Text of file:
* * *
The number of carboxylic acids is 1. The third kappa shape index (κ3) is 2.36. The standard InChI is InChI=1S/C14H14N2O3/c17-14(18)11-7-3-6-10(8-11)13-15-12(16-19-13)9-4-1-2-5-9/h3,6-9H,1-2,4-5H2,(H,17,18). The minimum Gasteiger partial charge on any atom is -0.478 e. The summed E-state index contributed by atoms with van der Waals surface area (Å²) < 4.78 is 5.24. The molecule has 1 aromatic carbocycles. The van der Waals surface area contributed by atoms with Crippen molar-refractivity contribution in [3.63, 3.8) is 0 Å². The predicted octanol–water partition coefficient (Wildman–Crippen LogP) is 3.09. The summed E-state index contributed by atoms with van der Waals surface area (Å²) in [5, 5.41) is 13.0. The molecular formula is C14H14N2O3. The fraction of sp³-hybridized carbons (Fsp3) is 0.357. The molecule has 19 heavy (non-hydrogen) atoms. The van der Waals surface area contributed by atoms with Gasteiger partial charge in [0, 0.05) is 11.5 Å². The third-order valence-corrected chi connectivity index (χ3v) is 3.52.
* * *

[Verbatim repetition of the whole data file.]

The number of carboxylic acids is 1. The third kappa shape index (κ3) is 2.36. The standard InChI is InChI=1S/C14H14N2O3/c17-14(18)11-7-3-6-10(8-11)13-15-12(16-19-13)9-4-1-2-5-9/h3,6-9H,1-2,4-5H2,(H,17,18). The minimum Gasteiger partial charge on any atom is -0.478 e. The summed E-state index contributed by atoms with van der Waals surface area (Å²) < 4.78 is 5.24. The molecule has 1 aromatic carbocycles. The van der Waals surface area contributed by atoms with Crippen molar-refractivity contribution in [3.63, 3.8) is 0 Å². The predicted octanol–water partition coefficient (Wildman–Crippen LogP) is 3.09. The summed E-state index contributed by atoms with van der Waals surface area (Å²) in [5, 5.41) is 13.0. The molecular formula is C14H14N2O3. The fraction of sp³-hybridized carbons (Fsp3) is 0.357. The molecule has 19 heavy (non-hydrogen) atoms. The van der Waals surface area contributed by atoms with Gasteiger partial charge in [0, 0.05) is 11.5 Å². The third-order valence-corrected chi connectivity index (χ3v) is 3.52.